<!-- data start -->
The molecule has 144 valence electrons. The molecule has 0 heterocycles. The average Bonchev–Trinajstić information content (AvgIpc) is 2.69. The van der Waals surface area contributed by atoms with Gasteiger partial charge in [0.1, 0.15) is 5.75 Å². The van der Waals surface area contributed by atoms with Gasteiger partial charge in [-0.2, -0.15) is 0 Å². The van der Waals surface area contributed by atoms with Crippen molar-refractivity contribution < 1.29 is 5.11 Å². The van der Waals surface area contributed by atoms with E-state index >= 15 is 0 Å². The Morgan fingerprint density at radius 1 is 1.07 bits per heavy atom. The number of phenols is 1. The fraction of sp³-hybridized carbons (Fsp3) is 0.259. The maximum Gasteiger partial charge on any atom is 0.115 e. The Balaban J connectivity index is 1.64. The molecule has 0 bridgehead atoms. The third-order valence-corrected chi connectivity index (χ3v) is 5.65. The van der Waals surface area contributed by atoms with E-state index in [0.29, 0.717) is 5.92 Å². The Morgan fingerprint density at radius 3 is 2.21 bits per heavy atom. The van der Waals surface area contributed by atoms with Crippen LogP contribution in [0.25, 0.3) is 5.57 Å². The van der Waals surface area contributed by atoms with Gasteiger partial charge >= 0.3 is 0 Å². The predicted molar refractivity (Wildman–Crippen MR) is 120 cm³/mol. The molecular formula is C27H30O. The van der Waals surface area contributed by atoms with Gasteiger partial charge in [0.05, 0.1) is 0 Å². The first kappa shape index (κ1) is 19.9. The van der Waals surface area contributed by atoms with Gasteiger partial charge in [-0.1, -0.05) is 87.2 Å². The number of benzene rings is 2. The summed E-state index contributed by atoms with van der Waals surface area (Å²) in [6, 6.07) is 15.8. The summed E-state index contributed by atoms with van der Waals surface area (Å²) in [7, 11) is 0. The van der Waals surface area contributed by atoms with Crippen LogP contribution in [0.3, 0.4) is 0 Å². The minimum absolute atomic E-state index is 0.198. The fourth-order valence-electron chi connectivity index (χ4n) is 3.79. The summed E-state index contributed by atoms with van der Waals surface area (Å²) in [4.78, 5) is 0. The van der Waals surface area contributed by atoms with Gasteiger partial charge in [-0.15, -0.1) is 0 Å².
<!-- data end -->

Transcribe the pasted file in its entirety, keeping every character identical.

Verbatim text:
The molecule has 144 valence electrons. The molecule has 0 heterocycles. The average Bonchev–Trinajstić information content (AvgIpc) is 2.69. The van der Waals surface area contributed by atoms with Gasteiger partial charge in [0.1, 0.15) is 5.75 Å². The van der Waals surface area contributed by atoms with Gasteiger partial charge in [-0.2, -0.15) is 0 Å². The van der Waals surface area contributed by atoms with Crippen molar-refractivity contribution < 1.29 is 5.11 Å². The van der Waals surface area contributed by atoms with E-state index >= 15 is 0 Å². The Morgan fingerprint density at radius 1 is 1.07 bits per heavy atom. The number of phenols is 1. The fraction of sp³-hybridized carbons (Fsp3) is 0.259. The maximum Gasteiger partial charge on any atom is 0.115 e. The Balaban J connectivity index is 1.64. The molecule has 0 bridgehead atoms. The third-order valence-corrected chi connectivity index (χ3v) is 5.65. The van der Waals surface area contributed by atoms with E-state index in [0.29, 0.717) is 5.92 Å². The Morgan fingerprint density at radius 3 is 2.21 bits per heavy atom. The van der Waals surface area contributed by atoms with Crippen LogP contribution in [0.25, 0.3) is 5.57 Å². The van der Waals surface area contributed by atoms with Gasteiger partial charge >= 0.3 is 0 Å². The predicted molar refractivity (Wildman–Crippen MR) is 120 cm³/mol. The molecular formula is C27H30O. The van der Waals surface area contributed by atoms with Gasteiger partial charge in [0.05, 0.1) is 0 Å². The first kappa shape index (κ1) is 19.9. The van der Waals surface area contributed by atoms with Gasteiger partial charge in [-0.1, -0.05) is 87.2 Å². The number of benzene rings is 2. The summed E-state index contributed by atoms with van der Waals surface area (Å²) in [6, 6.07) is 15.8. The summed E-state index contributed by atoms with van der Waals surface area (Å²) in [7, 11) is 0. The van der Waals surface area contributed by atoms with Crippen LogP contribution in [0.3, 0.4) is 0 Å². The minimum absolute atomic E-state index is 0.198. The fourth-order valence-electron chi connectivity index (χ4n) is 3.79. The summed E-state index contributed by atoms with van der Waals surface area (Å²) in [4.78, 5) is 0. The van der Waals surface area contributed by atoms with Gasteiger partial charge in [-0.15, -0.1) is 0 Å².